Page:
6 November, 2019

Can a dog eat vanilla ice-cream and 6 other things you may not know about vanilla ice-cream

Ben & Jerry's Fairway to Heaven flavour plus a dog
by Cat Rayner

According to Google, the dog thing is a frequently asked question in relation to the search terms ice-cream and vanilla. Who’d have thought?! Needless to say ice-cream isn’t a dog friendly food but according to one site vanilla ice cream might be the safest flavour if you want to share your dessert once in a blue moon!  

Vanilla is an incredible plant and notoriously tricky to grow. Most of the global natural vanilla supply comes from Madagascar. It’s one of the poorest countries in the world and vanilla farmers struggle to make a decent living.  

That’s why Fairtrade is so important and why some dedicated companies, like Ben & Jerry’s, use only Fairtrade vanilla in their products. Check out these six facts about why vanilla is such an amazing plant and how cyclones, theft and volatile prices plague the industry. 

1. A 12-year-old discovered the secret to vanilla pollination 

Vanilla blossoms are so dainty they can only be naturally pollinated by certain small bees. When farmers tried to grow vanilla in areas unpopulated by these bees, they were unable to pollinate it, until a 12-year-old boy, who was held in slavery on the Island of Réunion, found a way. Edmond Albius, after receiving a lesson on how to pollinate watermelons, sat next to a vanilla vine for hours until he discovered that the part which produced pollen was separated from the stigma by a little lid. Only by opening this flap could he transfer pollen to the stigma. And so the secret was revealed and a booming vanilla industry began. Edmund received no money for his discovery.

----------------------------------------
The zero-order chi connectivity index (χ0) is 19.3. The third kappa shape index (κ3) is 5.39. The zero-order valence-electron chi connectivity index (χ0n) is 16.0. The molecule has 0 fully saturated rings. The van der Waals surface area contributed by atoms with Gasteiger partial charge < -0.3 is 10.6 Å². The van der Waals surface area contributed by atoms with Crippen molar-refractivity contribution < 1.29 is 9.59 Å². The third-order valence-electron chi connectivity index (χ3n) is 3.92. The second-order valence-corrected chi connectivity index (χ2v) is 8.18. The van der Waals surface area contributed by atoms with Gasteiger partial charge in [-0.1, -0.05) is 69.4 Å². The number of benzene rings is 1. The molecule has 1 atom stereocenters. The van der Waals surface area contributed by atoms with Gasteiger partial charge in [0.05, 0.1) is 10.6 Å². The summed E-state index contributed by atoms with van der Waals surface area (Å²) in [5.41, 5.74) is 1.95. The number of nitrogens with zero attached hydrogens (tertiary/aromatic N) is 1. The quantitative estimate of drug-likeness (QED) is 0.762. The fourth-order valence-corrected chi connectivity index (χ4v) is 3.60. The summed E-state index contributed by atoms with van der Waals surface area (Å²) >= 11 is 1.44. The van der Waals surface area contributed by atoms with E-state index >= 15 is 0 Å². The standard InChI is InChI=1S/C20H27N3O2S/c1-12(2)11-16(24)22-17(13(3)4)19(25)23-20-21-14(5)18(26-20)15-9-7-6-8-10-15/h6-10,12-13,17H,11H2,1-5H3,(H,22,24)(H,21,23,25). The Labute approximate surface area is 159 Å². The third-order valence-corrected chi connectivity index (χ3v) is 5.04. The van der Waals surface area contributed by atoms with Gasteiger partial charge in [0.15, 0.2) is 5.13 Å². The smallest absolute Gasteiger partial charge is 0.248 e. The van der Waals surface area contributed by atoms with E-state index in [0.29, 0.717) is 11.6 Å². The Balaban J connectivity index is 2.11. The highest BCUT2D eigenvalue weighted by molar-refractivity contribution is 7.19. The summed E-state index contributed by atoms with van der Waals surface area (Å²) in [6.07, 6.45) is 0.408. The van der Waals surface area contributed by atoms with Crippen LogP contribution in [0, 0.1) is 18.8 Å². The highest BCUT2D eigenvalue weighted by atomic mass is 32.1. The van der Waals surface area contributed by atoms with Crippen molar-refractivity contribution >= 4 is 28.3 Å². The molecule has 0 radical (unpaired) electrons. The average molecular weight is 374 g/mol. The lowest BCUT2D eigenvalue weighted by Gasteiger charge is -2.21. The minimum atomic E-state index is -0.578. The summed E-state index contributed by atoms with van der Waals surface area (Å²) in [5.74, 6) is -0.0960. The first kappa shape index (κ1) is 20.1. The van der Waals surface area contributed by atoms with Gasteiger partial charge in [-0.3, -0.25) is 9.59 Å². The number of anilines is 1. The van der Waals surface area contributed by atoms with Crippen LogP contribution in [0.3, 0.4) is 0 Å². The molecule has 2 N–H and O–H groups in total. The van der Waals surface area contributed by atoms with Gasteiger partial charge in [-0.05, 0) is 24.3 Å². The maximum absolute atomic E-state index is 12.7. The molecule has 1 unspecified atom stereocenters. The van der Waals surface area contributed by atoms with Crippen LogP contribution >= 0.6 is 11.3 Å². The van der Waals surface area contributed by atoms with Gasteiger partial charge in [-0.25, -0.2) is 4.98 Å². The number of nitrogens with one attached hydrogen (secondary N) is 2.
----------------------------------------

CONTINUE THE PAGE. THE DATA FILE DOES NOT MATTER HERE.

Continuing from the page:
Vanilla pollination

2. Vanilla comes from a tropical flowering orchid 

Vanilla flowers open a few at a time and only last a single day. The fruit, long bean pods, take up to nine months to mature. Six hundred hand-pollinated blossoms yield about six kilos of green beans, which convert to one kilo of dried beans. Natural vanilla is the world’s only edible orchid. 

3. Vanilla is naturally ecologically sustainable 

Vanilla is grown by smallholder farmers, mainly in family plots. As no fertilizers or pesticides are needed, vanilla is a naturally ecologically sustainable crop. The vanilla orchids need to be hand pollinated, usually within 12 hours of blooming, which makes vanilla farming very time consuming and labour intensive.  

Due to the current high prices, vanilla is also subject to theft. While farmers are receiving higher prices for vanilla in the current market, which has substantially, albeit temporarily, raised incomes for farmers, they are also subject to price fluctuations due to speculation by middlemen, and often lack access to information about market pricing. 

4. Fresh vanilla beans have no aroma 

The delicious vanilla scent arises from enzymatic action during curing. Tiny crystals of vanillin, which give vanilla its rich and sweet aroma, cover the best grade of cured vanilla bean pods.